St Louis County Development and Evaluation of the ALERT System

 

Rural, two-way stop controlled intersections present a significant challenge for traffic safety. For the ten year period of 2002 to 2011 in Minnesota, 43 percent of all intersection crashes occurred at unsignalized intersections. However, for this same period, 65 percent of fatal and serious injury intersection crashes occurred at unsignalized intersections. Rural, two-way stop intersections accounted for 76 percent of these fatal and serious injury intersection crashes at unsignalized intersections. Right-angle type crashes accounted for the largest percentage, by crash type, of these fatal and serious injury crashes at rural, two-way stop intersections. The problem is clear. The focus of intersection safety needs to be addressing right-angle crashes at rural, two-way stop intersections (1). Research in Minnesota suggests that approximately 60 percent of right-angle crashes at rural intersections involved a driver that came to a stop and then pulled out in front of a vehicle on the major road whereas 26 percent of these crashes involved a driver running the STOP sign (2). This suggests the focus should be to assist drivers on the minor road in judging appropriate gaps.

An emerging technology to treat rural, two-way stop intersections are new rural intersection conflict warning systems that are based on Intelligent Transportation Systems (ITS). In Minnesota, the Local Road Research Board (LRRB) funded a research project to design and implement in the field a rural intersection conflict warning system. Named the ALERT System (Advanced LED WaRning System for rural InTersections), it aggressively adopts recent ITS technologies and utilizes solar powered renewable energy, LED integrated signs, non-intrusive vehicle detection, and wireless communications between the devices. The goal of the project was to improve intersection safety, utilize “off-the-shelf technology”, and create a low cost system that is easy to install, operate and maintain by local agencies.

The ALERT System was installed at a rural, two-way stop intersection near Duluth, Minnesota in 2012. The speed limit on both roads was 55 mph. The Annual Average Daily Traffic (AADT) was 970 vehicles per day for the major road and 570 vehicles per day for the minor road. The ALERT System layout, as shown in the diagram below, was composed of three dynamic flashing warning signs, two dynamic flashing STOP signs, and six detectors.

On the minor road, a vehicle was first detected at the stop ahead warning sign. This detection activated the flashing STOP sign for a fixed time period based upon the typical deceleration of a vehicle to a stop condition. Once the vehicle arrived at the STOP sign, another detector activated the flashing CROSS TRAFFIC warning sign for the entire time the vehicle was detected at the STOP sign. On the major road, a vehicle approaching the intersection was detected and activated the flashing VEHICLE APPROACHING warning signs for a fixed time period based upon the typical time for that vehicle on the major road to arrive and pass through the intersection.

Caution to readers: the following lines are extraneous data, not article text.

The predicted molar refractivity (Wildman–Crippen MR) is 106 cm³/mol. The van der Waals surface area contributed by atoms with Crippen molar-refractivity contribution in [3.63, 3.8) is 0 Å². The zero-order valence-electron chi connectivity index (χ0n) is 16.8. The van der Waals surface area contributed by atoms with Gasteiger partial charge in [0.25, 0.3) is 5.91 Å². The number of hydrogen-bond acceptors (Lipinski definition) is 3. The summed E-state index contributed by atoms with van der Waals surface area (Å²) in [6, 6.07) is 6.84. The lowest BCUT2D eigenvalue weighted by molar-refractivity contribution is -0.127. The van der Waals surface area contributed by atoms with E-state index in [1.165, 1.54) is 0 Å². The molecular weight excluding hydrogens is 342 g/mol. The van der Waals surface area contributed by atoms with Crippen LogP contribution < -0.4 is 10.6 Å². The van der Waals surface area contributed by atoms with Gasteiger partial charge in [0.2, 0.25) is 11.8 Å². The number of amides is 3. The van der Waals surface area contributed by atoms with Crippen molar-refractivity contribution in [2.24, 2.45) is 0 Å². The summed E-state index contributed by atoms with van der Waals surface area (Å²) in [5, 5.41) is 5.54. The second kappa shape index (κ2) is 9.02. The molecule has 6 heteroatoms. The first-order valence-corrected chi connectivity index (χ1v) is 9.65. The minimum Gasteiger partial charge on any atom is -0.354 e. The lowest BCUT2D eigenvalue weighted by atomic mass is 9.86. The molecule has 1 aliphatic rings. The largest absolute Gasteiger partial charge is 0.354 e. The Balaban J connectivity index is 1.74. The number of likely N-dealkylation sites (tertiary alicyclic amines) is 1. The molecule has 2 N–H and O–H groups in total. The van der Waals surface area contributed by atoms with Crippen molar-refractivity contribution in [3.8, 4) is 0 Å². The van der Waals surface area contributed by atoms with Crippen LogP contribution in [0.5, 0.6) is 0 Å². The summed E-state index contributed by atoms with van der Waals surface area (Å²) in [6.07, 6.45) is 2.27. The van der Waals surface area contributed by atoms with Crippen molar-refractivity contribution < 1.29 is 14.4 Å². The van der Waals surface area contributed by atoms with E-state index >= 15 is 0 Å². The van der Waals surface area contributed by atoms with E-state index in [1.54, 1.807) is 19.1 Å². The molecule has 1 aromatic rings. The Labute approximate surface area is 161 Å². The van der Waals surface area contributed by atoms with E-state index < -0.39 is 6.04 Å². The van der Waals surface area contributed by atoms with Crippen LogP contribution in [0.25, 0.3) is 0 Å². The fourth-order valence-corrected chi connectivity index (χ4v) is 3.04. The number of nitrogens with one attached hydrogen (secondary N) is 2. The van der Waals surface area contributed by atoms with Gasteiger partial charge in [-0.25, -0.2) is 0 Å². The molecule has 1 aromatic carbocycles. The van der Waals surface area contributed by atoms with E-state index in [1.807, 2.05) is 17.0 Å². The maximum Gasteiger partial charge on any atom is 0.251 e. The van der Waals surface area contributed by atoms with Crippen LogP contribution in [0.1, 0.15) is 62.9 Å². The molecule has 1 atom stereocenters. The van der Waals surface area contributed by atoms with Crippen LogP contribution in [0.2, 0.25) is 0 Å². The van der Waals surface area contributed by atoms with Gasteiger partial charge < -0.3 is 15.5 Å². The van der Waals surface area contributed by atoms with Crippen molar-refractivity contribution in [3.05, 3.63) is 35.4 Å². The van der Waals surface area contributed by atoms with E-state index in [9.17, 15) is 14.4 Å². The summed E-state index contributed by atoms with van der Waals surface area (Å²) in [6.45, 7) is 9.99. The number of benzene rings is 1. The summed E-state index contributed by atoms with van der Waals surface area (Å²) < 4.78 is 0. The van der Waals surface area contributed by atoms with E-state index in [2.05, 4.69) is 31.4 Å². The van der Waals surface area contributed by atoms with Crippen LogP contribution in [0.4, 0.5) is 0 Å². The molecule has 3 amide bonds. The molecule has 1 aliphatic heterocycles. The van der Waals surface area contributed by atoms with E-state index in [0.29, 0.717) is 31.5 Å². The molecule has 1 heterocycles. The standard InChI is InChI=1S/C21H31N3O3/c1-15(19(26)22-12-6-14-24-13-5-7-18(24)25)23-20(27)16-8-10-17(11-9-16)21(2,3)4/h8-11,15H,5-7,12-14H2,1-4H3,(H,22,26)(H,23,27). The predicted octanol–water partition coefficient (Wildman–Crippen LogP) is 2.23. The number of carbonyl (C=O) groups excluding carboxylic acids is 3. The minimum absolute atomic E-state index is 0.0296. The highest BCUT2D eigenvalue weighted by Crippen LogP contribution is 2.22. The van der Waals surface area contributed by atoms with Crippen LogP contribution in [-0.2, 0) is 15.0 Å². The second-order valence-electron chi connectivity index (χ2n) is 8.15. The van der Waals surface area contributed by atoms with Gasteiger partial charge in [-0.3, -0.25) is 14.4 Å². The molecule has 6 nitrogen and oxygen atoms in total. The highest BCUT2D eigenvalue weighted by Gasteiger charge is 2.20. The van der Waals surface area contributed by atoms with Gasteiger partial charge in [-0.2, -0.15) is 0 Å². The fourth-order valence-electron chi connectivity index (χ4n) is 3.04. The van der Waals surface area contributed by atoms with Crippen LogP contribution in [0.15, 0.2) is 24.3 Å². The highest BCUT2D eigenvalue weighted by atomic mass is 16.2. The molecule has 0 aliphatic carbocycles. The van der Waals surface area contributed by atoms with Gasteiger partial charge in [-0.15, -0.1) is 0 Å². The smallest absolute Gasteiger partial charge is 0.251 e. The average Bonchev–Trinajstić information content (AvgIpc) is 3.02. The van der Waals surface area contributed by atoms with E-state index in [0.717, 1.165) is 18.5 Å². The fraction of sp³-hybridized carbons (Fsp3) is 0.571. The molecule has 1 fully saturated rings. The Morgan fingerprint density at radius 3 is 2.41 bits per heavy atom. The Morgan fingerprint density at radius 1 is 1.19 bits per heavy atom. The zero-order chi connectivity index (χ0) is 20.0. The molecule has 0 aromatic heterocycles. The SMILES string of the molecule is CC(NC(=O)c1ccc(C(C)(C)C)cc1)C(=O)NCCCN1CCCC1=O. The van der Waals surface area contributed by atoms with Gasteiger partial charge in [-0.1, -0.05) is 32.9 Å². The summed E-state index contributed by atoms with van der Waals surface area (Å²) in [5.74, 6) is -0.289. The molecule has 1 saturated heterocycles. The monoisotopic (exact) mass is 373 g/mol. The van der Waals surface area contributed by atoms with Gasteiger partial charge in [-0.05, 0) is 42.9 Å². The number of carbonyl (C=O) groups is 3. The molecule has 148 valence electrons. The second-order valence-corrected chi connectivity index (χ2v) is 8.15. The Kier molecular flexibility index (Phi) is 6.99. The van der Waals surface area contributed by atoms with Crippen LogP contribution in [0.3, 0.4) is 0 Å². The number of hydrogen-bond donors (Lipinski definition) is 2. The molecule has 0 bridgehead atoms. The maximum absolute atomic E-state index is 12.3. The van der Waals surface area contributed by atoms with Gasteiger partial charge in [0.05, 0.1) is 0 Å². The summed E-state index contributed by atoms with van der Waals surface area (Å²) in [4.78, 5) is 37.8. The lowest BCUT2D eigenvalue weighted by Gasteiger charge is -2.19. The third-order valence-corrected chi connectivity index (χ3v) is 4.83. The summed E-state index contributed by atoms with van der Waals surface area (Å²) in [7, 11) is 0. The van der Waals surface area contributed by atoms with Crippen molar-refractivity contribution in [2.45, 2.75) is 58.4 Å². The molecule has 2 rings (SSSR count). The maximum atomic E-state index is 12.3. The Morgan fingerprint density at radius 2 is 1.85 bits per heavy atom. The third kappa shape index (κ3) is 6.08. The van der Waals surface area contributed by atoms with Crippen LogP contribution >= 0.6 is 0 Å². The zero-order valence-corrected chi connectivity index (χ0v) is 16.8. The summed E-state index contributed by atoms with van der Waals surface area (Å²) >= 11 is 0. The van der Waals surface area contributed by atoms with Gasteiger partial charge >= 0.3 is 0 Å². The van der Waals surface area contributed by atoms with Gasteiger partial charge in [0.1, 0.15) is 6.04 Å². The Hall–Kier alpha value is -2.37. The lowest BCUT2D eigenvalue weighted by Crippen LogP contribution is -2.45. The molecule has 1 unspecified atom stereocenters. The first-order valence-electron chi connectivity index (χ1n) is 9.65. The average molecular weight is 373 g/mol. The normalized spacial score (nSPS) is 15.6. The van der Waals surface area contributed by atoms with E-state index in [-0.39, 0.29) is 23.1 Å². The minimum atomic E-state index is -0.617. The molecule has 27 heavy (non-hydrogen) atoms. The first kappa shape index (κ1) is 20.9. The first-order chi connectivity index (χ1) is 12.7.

Crash data was not used in the analysis because there were no reported crashes in the before period. Instead, the research analyzed four surrogate metrics. The first was vehicle speeds on the major road. Second was the wait time for vehicles on the minor road at the STOP sign. Third was the percentage of roll-throughs for vehicles on the stop-controlled minor road. And fourth, a mail-in survey of local residents. Video cameras were used to observe and measure driver behavior on the major road and at the intersection. Video data was collected for 42 days before the ALERT System was installed and 259 days after the installation.

 

ALERT System Layout Diagram

Analysis for speed, wait time and roll-throughs were all analyzed during conflict and non-conflict times. A conflict was defined as when a vehicle was stopped on the minor road at the STOP sign and a vehicle on the major road was approaching the intersection. A non-conflict was defined as the absence of either a vehicle stopped on the minor road at the STOP sign or a vehicle on the major road approaching the intersection, but not both.

The speed analysis was used as a surrogate measure of a driver’s recognition of a potential conflict at the intersection ahead due to a vehicle stopped on the minor road at the STOP sign. A decrease in these vehicle speeds is assumed to correlate to an improvement in conflict recognition whereby the driver attempted to increase the amount of time in which to react to perform a successful evasive maneuver if necessary. The average speed for vehicles on the major road approaching the intersection before the ALERT System was installed was 52.0 mph. After the ALERT System was installed, the average speed of these vehicles during non-conflict periods was 51.6 mph, but during conflict periods the average speed was 48.7 mph. This means the ALERT System was able to reduce the average speed of vehicles on the major road approaching the intersection by 3.3 mph (52.0 mph to 48.7 mph) during a conflict.